Nam in bid to rein in traditional healers
Windhoek – Foreign traditional healers plying their trade in Namibia are in for a rude awakening once new legislation on the practice of traditional medicine, which is under debate in parliament, is passed.
Recently, Health and Social Services Minister, Dr Richard Kamwi, tabled the Traditional Health Practitioners Bill in parliament that seeks to regulate the practice of traditional medicine in the Southern African state.
With the new legislation, Namibia has taken steps to regulate the practice of traditional healing, which will bring the country on a par with the international best practice of incorporating traditional medicine into national health systems.
The World Health Organisation (WHO) has raised concern that many countries, mostly in Africa ‑ where a large percentage of the population depends on traditional medicine for primary health care ‑ do not have national policies for traditional medicine.
The issue was given international prominence in 2009, when the United Nations’ World Health Assembly adopted a resolution that recognised traditional medicine as one of the resources of primary healthcare services that could contribute to the well-being of people across the globe.
Traditional medicine was abolished in Namibia before independence. Although the practice was later recognised as a primary health care approach by the Ministry of Health and Social Services, there is no legislation in place that regulates traditional healing.
Traditional medicine practitioners in Namibia, many of whom come from other African countries, are not currently regulated and operate without proper guidelines from health authorities.
This legislation vacuum has on numerous occasions been highlighted in the media, as desperate members of the public have been cheated out of thousands of dollars and abused by unscrupulous traditional healers and herbalists most of them foreigners.
Some traditional healers have even been suspected of putting the lives of their patients at risk. A classic example is that of an Angolan national, Bonifatius Mbwale ‑ a traditional healer, who was imprisoned for infecting his female patients with HIV.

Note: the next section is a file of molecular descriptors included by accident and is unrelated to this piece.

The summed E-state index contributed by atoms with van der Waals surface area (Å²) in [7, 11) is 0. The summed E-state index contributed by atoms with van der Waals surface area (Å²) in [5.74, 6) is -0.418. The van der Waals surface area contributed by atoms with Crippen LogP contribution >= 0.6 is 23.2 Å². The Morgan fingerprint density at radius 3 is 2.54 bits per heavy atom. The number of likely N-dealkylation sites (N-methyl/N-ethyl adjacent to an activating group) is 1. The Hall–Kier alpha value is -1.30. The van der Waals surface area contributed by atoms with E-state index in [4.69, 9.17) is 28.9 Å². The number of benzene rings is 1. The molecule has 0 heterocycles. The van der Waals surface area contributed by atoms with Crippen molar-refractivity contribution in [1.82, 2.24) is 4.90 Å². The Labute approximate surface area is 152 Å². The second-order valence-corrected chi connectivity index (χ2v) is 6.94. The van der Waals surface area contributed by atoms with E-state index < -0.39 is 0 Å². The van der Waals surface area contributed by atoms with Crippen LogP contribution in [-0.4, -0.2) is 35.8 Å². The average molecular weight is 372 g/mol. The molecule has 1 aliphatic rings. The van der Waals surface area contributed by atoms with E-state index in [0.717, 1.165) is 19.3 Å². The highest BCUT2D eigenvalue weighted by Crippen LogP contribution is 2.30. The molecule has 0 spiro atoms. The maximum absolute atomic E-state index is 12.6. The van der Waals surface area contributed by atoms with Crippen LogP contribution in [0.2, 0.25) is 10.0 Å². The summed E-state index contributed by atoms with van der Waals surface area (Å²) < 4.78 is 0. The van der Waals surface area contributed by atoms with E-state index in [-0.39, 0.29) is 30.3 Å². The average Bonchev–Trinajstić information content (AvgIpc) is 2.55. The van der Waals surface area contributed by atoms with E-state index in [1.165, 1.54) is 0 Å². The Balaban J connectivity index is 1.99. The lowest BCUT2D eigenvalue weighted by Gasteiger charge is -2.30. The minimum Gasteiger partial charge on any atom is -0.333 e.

He was convicted in the Oshakati Magistrate’s Court on several charges of rape after luring his female patients into believing that his manhood had “special powers” to cure their ailments.
The Traditional Health Practitioners Bill provides for the establishment of the Traditional Health Practitioners Council of Namibia, under which traditional healers are going to be registered and certified.
Foreign healers, who wish to practice in Namibia, would be required to provide credentials or proof of registration with a recognised body or health organisation in their country of origin in order to qualify for registration with the Traditional Health Practitioners Council.
“Without proof of registration from their home country, they won’t be allowed to register and to operate in Namibia,” says Ester Paulus, spokesperson for the Ministry of Health and Social Services.
Motivating for the new Bill in National Assembly, Minister Kamwi noted that the legislation has been in the offing for some time.
He emphasised that once legislated, no traditional healer will be allowed to practice unless he/she is registered with government.
“Any person who contravenes this clause is guilty of a criminal offence,” Minister Kamwi said. “For more serious offences, a court may impose a fine of up to R20 000 or imprisonment for a period of five years, or both,” the minister said.
The Traditional Health Practitioners Bill will also prescribe measures, including barring traditional healers from carrying out diagnosis or treatment of diseases such as HIV/AIDS and cancer.
Despite the good intention of the legislation, there were misconceptions among some lawmakers in the National Assembly, including Defence Minister Nahas Angula who is of the opinion that the government will have a tough time trying to rein in the traditional healing practice, which is mostly conducted in secret.
However, veteran opposition politician, Philemon Moongo of DTA of Namibia supported the legislation, stressing that the certification will help root out unscrupulous traditional healers, who use trickery on desperate Namibians.